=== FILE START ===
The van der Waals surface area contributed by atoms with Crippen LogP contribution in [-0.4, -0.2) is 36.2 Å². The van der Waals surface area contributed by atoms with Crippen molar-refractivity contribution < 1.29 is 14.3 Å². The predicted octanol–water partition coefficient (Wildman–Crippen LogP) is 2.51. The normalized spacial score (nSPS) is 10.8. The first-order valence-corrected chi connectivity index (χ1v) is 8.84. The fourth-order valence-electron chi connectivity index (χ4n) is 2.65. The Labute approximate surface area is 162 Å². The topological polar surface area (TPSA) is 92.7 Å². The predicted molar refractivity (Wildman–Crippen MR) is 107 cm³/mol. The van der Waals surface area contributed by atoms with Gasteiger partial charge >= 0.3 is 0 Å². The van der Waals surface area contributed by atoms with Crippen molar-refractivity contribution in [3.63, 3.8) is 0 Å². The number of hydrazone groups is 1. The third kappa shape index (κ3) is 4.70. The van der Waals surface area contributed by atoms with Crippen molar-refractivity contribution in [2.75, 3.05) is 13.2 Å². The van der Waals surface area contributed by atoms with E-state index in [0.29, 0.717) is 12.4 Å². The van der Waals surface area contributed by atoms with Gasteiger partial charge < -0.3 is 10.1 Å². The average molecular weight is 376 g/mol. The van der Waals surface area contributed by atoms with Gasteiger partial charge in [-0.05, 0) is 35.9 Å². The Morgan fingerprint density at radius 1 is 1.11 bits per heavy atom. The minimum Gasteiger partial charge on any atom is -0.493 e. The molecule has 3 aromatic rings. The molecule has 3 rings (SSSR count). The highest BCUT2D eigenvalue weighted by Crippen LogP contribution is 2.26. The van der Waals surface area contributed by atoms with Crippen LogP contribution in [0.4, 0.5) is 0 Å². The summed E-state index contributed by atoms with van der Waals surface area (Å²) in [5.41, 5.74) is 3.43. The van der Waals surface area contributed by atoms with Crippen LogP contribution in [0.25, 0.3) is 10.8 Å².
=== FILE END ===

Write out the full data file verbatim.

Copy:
The van der Waals surface area contributed by atoms with Crippen LogP contribution in [-0.4, -0.2) is 36.2 Å². The van der Waals surface area contributed by atoms with Crippen molar-refractivity contribution < 1.29 is 14.3 Å². The predicted octanol–water partition coefficient (Wildman–Crippen LogP) is 2.51. The normalized spacial score (nSPS) is 10.8. The first-order valence-corrected chi connectivity index (χ1v) is 8.84. The fourth-order valence-electron chi connectivity index (χ4n) is 2.65. The Labute approximate surface area is 162 Å². The topological polar surface area (TPSA) is 92.7 Å². The predicted molar refractivity (Wildman–Crippen MR) is 107 cm³/mol. The van der Waals surface area contributed by atoms with Gasteiger partial charge >= 0.3 is 0 Å². The van der Waals surface area contributed by atoms with Crippen molar-refractivity contribution in [3.63, 3.8) is 0 Å². The number of hydrazone groups is 1. The third kappa shape index (κ3) is 4.70. The van der Waals surface area contributed by atoms with Crippen molar-refractivity contribution in [2.75, 3.05) is 13.2 Å². The van der Waals surface area contributed by atoms with E-state index in [0.29, 0.717) is 12.4 Å². The van der Waals surface area contributed by atoms with Gasteiger partial charge < -0.3 is 10.1 Å². The average molecular weight is 376 g/mol. The van der Waals surface area contributed by atoms with Gasteiger partial charge in [-0.05, 0) is 35.9 Å². The Morgan fingerprint density at radius 1 is 1.11 bits per heavy atom. The minimum Gasteiger partial charge on any atom is -0.493 e. The molecule has 3 aromatic rings. The molecule has 3 rings (SSSR count). The highest BCUT2D eigenvalue weighted by Crippen LogP contribution is 2.26. The van der Waals surface area contributed by atoms with Crippen LogP contribution in [0.4, 0.5) is 0 Å². The summed E-state index contributed by atoms with van der Waals surface area (Å²) in [5.41, 5.74) is 3.43. The van der Waals surface area contributed by atoms with Crippen LogP contribution in [0.25, 0.3) is 10.8 Å².